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Nat Med. 2016 Dec;22(12):1421-1427. doi: 10.1038/nm.4220. Epub 2016 Nov 14.

Capturing the biology of disease severity in a PSC-based model of familial dysautonomia.

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Developmental Biology Program, Sloan Kettering Institute, New York, New York, USA.
Center for Stem Cell Biology, Sloan Kettering Institute, New York, New York, USA.
Weill Graduate School of Medical Sciences of Cornell University, New York, New York, USA.
Developmental and Regenerative Biology, Icahn School of Medicine at Mount Sinai, New York, New York, USA.
St. Giles Laboratory of Human Genetics of Infectious Diseases, Rockefeller University, New York, New York, USA.
Weill Cornell Medical College, New York, New York, USA.
Institute for Cell Engineering, Johns Hopkins University, Baltimore, Maryland, USA.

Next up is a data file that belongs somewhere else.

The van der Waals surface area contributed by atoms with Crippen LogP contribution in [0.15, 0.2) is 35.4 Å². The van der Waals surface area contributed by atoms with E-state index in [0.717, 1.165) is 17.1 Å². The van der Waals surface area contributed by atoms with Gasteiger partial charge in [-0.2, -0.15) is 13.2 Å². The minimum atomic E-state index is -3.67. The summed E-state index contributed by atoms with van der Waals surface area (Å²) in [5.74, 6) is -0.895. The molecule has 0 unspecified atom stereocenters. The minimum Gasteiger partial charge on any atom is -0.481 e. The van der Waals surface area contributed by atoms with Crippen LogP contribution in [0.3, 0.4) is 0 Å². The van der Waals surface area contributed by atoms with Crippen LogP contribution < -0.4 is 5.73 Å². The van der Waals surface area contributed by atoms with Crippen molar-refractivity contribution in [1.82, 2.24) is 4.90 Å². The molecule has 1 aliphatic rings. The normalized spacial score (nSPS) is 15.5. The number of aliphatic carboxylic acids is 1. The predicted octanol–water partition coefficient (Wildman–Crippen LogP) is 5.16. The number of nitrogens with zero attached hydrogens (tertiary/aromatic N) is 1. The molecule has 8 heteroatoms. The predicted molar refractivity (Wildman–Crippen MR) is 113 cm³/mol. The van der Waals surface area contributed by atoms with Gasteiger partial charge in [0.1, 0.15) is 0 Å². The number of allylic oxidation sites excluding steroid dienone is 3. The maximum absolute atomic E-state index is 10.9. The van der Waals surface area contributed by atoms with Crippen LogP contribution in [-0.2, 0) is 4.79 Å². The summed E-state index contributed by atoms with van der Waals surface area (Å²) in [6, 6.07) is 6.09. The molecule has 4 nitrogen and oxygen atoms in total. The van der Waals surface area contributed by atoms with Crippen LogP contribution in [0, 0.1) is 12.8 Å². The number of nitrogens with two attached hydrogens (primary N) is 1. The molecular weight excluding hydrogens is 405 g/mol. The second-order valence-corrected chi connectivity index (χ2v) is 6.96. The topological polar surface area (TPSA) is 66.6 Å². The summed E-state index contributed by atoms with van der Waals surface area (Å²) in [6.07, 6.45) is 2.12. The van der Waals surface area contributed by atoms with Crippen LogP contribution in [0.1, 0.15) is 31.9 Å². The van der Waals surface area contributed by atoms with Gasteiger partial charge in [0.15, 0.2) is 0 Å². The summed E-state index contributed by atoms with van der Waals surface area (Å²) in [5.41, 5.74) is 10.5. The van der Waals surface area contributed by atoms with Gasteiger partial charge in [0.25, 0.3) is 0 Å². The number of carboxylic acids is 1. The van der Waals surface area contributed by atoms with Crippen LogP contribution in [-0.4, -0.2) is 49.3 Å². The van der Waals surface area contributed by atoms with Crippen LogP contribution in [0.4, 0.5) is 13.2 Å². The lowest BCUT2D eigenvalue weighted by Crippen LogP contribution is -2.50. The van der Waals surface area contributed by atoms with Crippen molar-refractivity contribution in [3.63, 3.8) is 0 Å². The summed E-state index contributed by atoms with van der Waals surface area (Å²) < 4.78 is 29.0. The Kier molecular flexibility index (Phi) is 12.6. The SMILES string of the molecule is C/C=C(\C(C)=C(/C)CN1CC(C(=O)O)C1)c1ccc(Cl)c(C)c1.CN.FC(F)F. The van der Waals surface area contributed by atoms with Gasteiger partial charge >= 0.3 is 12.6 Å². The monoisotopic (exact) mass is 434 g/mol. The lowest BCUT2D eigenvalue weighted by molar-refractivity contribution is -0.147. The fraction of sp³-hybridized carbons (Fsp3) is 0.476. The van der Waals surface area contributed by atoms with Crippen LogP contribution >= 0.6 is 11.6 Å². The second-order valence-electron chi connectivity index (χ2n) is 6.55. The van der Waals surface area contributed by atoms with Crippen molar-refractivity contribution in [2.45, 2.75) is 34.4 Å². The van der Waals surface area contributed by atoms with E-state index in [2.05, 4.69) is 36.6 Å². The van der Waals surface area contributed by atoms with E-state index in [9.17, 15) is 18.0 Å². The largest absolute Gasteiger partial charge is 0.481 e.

Familial dysautonomia (FD) is a debilitating disorder that affects derivatives of the neural crest (NC). For unknown reasons, people with FD show marked differences in disease severity despite carrying an identical, homozygous point mutation in IKBKAP, encoding IκB kinase complex-associated protein. Here we present disease-related phenotypes in human pluripotent stem cells (PSCs) that capture FD severity. Cells from individuals with severe but not mild disease show impaired specification of NC derivatives, including autonomic and sensory neurons. In contrast, cells from individuals with severe and mild FD show defects in peripheral neuron survival, indicating that neurodegeneration is the main culprit for cases of mild FD. Although genetic repair of the FD-associated mutation reversed early developmental NC defects, sensory neuron specification was not restored, indicating that other factors may contribute to disease severity. Whole-exome sequencing identified candidate modifier genes for individuals with severe FD. Our study demonstrates that PSC-based modeling is sensitive in recapitulating disease severity, which presents an important step toward personalized medicine.

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